Monitoring: A Suggested Roadmap for Choosing the Right Tool – Part 1

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The Problem

The primary purpose of a monitoring solution is to collect data over a wide area, to correlate, analyze, alert and to produce information for the purpose of communicating/ informing to a fairly broad audience, ranging from technical experts to company decision-makers.

Historically, different monitoring technologies have been deployed, dependent on the needs of the network, system and application teams, resulting in multiple, isolated information silos that are unable to communicate with each other, and to holistically control the availability and performance of IT services consumed by end-users. In response to this, some architectures attempt to bring these all together in a “Manager of Managers” approach; often expensive, and adding complexity overall.

Finally, let us remember that to give a full picture, a monitoring solution may need to integrate with the other software components engaged in delivering IT services: ticket management, environment documentation (CMDB, Configuration Management Data Base), centralised analytic reporting. And what about providers? They may comprise multiple niche players, with sometimes very different approaches to data collection and analysis. It is therefore sometimes difficult to choose between Open Source and commercial offers, Application Performance Management, SIEM systems, user scenario simulators…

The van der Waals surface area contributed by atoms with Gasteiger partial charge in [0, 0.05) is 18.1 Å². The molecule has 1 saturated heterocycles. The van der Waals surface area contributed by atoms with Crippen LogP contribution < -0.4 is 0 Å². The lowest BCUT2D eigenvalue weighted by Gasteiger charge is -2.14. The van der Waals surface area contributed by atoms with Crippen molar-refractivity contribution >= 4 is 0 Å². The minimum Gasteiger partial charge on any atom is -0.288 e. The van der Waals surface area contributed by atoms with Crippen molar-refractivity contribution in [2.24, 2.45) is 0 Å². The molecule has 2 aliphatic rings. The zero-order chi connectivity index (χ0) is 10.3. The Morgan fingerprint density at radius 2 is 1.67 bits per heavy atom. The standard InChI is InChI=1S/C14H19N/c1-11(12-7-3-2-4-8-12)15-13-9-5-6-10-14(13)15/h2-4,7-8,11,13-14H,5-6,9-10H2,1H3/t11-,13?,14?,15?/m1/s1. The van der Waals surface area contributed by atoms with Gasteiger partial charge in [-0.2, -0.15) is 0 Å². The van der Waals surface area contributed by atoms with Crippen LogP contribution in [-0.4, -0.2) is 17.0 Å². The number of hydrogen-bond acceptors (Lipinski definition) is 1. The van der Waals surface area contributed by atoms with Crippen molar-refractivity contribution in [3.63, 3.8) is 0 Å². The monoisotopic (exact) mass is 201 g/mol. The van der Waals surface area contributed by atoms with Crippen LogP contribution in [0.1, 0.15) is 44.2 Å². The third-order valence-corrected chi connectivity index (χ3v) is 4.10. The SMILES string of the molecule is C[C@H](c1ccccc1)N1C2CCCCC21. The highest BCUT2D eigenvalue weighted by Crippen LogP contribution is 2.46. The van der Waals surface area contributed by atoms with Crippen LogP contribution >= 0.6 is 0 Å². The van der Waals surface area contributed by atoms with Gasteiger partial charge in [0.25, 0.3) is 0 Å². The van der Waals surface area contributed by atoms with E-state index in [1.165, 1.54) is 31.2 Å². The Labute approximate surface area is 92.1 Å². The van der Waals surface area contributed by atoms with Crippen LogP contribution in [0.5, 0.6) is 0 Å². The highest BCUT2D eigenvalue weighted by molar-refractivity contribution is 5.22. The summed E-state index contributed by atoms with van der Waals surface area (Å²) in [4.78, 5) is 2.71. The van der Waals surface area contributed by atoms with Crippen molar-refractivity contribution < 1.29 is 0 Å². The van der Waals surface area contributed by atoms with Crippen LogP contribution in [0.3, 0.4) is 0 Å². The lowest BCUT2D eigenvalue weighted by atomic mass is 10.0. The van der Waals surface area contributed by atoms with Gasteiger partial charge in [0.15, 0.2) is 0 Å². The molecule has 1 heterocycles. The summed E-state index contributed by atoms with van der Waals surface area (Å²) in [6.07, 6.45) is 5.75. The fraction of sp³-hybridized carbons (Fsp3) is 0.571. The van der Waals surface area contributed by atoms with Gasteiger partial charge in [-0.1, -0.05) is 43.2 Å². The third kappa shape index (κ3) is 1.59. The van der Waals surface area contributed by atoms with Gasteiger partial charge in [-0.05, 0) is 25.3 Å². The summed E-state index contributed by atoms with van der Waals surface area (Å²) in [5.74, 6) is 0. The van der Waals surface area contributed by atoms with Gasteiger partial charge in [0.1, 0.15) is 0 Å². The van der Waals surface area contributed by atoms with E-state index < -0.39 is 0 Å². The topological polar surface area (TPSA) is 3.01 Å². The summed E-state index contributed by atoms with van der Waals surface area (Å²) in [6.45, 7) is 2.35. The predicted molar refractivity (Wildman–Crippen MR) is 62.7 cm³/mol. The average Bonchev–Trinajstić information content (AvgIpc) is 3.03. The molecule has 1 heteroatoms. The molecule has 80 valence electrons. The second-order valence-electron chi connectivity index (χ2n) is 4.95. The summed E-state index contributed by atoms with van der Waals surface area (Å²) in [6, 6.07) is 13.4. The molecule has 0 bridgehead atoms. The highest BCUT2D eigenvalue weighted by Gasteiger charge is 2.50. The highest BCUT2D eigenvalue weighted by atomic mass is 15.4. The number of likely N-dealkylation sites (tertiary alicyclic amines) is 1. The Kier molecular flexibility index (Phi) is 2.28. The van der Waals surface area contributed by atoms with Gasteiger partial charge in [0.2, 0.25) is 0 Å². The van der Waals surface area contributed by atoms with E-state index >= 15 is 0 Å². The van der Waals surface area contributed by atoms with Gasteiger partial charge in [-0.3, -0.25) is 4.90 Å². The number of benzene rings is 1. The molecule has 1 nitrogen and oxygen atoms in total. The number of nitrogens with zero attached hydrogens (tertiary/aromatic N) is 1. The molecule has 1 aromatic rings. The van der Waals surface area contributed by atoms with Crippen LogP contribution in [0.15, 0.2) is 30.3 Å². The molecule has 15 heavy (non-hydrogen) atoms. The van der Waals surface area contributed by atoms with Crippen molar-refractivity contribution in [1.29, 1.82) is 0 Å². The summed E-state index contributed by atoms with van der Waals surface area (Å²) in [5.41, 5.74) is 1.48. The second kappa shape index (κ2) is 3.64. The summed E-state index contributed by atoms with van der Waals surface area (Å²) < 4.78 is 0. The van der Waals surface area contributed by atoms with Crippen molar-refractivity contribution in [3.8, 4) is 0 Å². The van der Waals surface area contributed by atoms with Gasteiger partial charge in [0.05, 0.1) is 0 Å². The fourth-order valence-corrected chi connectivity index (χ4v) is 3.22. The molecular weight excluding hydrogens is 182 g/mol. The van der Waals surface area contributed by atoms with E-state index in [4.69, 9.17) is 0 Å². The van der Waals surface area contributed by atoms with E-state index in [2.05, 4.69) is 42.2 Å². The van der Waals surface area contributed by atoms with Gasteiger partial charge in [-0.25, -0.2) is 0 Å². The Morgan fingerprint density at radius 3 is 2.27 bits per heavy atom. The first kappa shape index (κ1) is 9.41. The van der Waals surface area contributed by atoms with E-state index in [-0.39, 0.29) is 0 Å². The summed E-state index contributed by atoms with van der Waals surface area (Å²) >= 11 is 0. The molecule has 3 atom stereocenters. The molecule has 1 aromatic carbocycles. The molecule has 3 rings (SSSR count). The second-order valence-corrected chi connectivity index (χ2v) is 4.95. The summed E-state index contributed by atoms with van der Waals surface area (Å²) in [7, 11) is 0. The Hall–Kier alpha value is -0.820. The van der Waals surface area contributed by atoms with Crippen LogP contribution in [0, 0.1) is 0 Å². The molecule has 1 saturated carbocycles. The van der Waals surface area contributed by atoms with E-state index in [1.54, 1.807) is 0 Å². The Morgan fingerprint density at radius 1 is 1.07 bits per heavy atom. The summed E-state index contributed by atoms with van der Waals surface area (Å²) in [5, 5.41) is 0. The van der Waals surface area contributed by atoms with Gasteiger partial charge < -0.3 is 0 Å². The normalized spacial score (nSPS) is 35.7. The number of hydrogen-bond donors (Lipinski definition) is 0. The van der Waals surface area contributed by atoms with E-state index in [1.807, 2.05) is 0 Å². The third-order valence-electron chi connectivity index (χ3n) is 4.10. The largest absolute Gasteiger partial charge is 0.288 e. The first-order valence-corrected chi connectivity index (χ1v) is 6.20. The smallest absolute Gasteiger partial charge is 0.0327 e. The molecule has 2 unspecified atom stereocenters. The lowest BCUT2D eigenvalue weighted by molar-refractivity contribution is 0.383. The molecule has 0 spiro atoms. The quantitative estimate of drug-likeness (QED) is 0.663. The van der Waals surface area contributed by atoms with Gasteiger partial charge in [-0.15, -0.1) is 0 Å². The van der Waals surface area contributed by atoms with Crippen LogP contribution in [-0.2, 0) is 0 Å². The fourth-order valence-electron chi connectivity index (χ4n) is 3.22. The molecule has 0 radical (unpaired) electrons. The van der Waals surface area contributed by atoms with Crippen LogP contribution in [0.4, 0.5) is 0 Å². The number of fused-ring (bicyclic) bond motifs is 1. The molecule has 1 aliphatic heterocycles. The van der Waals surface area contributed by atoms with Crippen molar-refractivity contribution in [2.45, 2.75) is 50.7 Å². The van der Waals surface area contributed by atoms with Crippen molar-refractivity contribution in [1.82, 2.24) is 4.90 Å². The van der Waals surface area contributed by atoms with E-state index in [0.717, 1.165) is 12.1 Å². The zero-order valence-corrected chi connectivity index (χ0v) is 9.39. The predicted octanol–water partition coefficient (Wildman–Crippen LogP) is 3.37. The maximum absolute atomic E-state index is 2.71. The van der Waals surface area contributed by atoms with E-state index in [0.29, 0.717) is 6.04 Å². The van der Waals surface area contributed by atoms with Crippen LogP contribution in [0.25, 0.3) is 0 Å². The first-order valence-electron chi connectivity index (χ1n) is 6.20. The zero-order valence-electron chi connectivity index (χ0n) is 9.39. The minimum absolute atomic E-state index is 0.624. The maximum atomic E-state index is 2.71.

Methodology

In order to maximize the chances of success of a monitoring refresh project, and minimize costs, it is strongly suggested to create a monitoring roadmap, based on the following tenents:

A comprehensive audit of the processes, tools and teams charged with their configuration and use.

This audit provides an analysis of the existing software components: number, functionality, usage, configuration status, pros and cons experienced by users in their configuration and use, actual cost of use and maintenance of the software, quality of support, status of maintenance contracts, market position of the vendor, ability to integrate, etc.

Define the goal to be achieved, always accounting for the interdependent needs of tools, processes, and teams. The goal is described in terms of date, architecture, organization. ITIL best practice is a useful in this regard. It is crucial to identify monitoring KPIs. Finally, this goal must take into account the future of the IT infrastructure: on premise, private cloud, public cloud outsourcing, co-management, in -house? The teams in charge of the availability, performance and migration of information systems must be included at the heart of the project, both on the development side and on the operational / production side.

In our next article we will see how to choose, using a real example, the right monitoring tools.

UK ServiceNav Product Development Manager; my priority is to be needful of the particular requirements of all ‘English-speaking’ markets where ServiceNav is sold. I have over 20 years experience of the IT monitoring field - covering a wide variety of products and technologies.

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